The final contentious issue is that of overtaking.  Some people insist on a series of foot tapping rituals to let the other swimmer know that you are just about to pass, whilst others just get on with it.  Either way, the accepted way to overtake on the move is to check that there is no oncoming traffic and then to move into the middle of the lane, pass the slower swimmer and then move back to the side of the lane that you were originally on as swiftly as possible without cutting up the slower swimmer.  The slower swimmer should be polite and allow the overtaking person to pass, and not put on a sudden last minute burst of speed.  Close encounters and occasional collisions can occur when three people (2 travelling in one direction and 1 in the other direction) are all trying to pass in close proximity with arms and legs flailing.  If bad collisions do happen and you know that you are to blame, apologise and check everyone else is okay before continuing.  The occasional knock can happen and it is not usually necessary to stop unless it is serious.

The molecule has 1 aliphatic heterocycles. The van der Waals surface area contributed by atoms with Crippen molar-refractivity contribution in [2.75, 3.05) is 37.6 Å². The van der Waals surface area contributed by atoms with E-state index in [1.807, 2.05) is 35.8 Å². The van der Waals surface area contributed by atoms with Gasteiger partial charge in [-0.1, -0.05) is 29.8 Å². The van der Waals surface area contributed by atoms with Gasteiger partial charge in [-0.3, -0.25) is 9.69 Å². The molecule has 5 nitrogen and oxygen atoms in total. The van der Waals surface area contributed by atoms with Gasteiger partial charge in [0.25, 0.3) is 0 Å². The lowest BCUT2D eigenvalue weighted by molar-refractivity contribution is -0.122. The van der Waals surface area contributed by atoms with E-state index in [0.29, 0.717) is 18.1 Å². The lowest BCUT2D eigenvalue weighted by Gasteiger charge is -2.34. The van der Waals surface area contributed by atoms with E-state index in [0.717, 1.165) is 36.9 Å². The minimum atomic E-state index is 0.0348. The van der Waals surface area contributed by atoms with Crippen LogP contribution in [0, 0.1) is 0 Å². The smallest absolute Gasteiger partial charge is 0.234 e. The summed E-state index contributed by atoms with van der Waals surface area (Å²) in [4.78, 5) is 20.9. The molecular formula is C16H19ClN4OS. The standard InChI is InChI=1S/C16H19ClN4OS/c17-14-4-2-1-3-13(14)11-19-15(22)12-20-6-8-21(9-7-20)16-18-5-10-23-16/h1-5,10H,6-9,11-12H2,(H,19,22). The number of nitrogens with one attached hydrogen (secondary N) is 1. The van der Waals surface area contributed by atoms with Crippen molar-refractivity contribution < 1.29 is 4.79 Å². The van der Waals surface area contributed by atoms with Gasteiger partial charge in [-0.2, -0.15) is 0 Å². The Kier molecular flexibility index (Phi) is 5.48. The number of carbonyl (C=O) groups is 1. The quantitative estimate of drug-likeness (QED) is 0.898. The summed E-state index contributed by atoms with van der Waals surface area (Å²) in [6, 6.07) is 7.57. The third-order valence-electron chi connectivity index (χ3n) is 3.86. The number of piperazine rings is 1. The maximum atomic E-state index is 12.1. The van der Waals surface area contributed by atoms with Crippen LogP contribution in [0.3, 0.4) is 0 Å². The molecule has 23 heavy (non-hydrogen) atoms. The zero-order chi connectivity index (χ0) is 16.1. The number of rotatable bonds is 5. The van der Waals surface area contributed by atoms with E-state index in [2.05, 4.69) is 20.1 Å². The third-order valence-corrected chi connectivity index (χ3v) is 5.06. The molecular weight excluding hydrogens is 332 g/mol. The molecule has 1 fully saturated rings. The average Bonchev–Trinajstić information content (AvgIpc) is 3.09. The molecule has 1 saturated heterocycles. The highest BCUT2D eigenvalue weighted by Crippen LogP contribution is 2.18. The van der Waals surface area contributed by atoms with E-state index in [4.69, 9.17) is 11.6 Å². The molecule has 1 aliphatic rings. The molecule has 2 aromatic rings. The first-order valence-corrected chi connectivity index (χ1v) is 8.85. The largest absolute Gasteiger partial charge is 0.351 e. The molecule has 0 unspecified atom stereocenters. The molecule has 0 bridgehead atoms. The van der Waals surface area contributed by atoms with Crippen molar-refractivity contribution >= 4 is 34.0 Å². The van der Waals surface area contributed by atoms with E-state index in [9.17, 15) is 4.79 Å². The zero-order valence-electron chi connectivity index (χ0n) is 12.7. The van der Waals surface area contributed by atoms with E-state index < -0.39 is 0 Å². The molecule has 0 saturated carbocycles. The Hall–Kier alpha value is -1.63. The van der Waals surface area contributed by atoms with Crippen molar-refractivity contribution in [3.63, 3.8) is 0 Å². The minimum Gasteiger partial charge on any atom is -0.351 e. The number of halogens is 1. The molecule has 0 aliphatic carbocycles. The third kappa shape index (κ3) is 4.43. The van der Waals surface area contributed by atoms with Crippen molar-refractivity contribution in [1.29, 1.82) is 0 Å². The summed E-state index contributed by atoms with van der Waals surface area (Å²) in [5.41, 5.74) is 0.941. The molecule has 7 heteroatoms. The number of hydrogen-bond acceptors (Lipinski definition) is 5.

Overtaking can also be done at the wall, but would probably necessitate some soft of communication to ensure that neither person gets cut up and feels put out.  Just try to be considerate and treat others as you would also like to be treated.

Just before signing off this post, I wanted to highlight the following part of the The Independent article that I mentioned earlier, which I found very amusing: